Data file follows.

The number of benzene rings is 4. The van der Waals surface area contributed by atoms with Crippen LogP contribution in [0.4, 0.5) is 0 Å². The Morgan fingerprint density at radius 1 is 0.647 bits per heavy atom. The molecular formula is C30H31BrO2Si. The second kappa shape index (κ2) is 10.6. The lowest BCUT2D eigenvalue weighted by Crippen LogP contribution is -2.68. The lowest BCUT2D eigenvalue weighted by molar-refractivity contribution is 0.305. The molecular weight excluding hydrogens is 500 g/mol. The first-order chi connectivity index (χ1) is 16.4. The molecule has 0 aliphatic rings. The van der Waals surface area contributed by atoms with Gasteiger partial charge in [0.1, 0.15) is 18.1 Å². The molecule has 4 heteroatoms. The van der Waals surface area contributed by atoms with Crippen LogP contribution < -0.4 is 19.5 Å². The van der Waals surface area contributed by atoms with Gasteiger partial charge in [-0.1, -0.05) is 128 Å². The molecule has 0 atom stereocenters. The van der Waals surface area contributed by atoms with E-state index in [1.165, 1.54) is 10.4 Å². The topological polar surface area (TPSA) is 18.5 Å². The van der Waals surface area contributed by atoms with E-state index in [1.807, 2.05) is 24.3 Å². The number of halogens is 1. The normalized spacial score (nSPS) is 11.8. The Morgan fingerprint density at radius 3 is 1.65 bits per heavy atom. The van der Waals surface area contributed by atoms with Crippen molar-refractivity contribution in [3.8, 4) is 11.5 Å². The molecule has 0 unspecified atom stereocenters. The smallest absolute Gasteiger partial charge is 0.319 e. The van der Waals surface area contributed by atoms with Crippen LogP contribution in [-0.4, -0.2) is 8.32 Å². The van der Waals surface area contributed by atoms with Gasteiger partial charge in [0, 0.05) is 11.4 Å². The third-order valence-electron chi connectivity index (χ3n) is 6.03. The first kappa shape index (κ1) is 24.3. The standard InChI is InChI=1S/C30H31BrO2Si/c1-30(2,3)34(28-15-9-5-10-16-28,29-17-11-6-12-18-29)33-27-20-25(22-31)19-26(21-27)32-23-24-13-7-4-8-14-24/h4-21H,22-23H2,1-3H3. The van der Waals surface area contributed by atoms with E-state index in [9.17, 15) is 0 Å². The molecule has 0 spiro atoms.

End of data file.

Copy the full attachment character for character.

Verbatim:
The number of benzene rings is 4. The van der Waals surface area contributed by atoms with Crippen LogP contribution in [0.4, 0.5) is 0 Å². The Morgan fingerprint density at radius 1 is 0.647 bits per heavy atom. The molecular formula is C30H31BrO2Si. The second kappa shape index (κ2) is 10.6. The lowest BCUT2D eigenvalue weighted by Crippen LogP contribution is -2.68. The lowest BCUT2D eigenvalue weighted by molar-refractivity contribution is 0.305. The molecular weight excluding hydrogens is 500 g/mol. The first-order chi connectivity index (χ1) is 16.4. The molecule has 0 aliphatic rings. The van der Waals surface area contributed by atoms with Gasteiger partial charge in [0.1, 0.15) is 18.1 Å². The molecule has 4 heteroatoms. The van der Waals surface area contributed by atoms with Crippen LogP contribution < -0.4 is 19.5 Å². The van der Waals surface area contributed by atoms with Gasteiger partial charge in [-0.1, -0.05) is 128 Å². The molecule has 0 atom stereocenters. The van der Waals surface area contributed by atoms with E-state index in [1.165, 1.54) is 10.4 Å². The topological polar surface area (TPSA) is 18.5 Å². The van der Waals surface area contributed by atoms with E-state index in [1.807, 2.05) is 24.3 Å². The number of halogens is 1. The normalized spacial score (nSPS) is 11.8. The Morgan fingerprint density at radius 3 is 1.65 bits per heavy atom. The van der Waals surface area contributed by atoms with Crippen molar-refractivity contribution in [3.8, 4) is 11.5 Å². The molecule has 0 unspecified atom stereocenters. The smallest absolute Gasteiger partial charge is 0.319 e. The van der Waals surface area contributed by atoms with Crippen LogP contribution in [-0.4, -0.2) is 8.32 Å². The van der Waals surface area contributed by atoms with Gasteiger partial charge in [0, 0.05) is 11.4 Å². The third-order valence-electron chi connectivity index (χ3n) is 6.03. The first kappa shape index (κ1) is 24.3. The standard InChI is InChI=1S/C30H31BrO2Si/c1-30(2,3)34(28-15-9-5-10-16-28,29-17-11-6-12-18-29)33-27-20-25(22-31)19-26(21-27)32-23-24-13-7-4-8-14-24/h4-21H,22-23H2,1-3H3. The van der Waals surface area contributed by atoms with E-state index in [9.17, 15) is 0 Å². The molecule has 0 spiro atoms.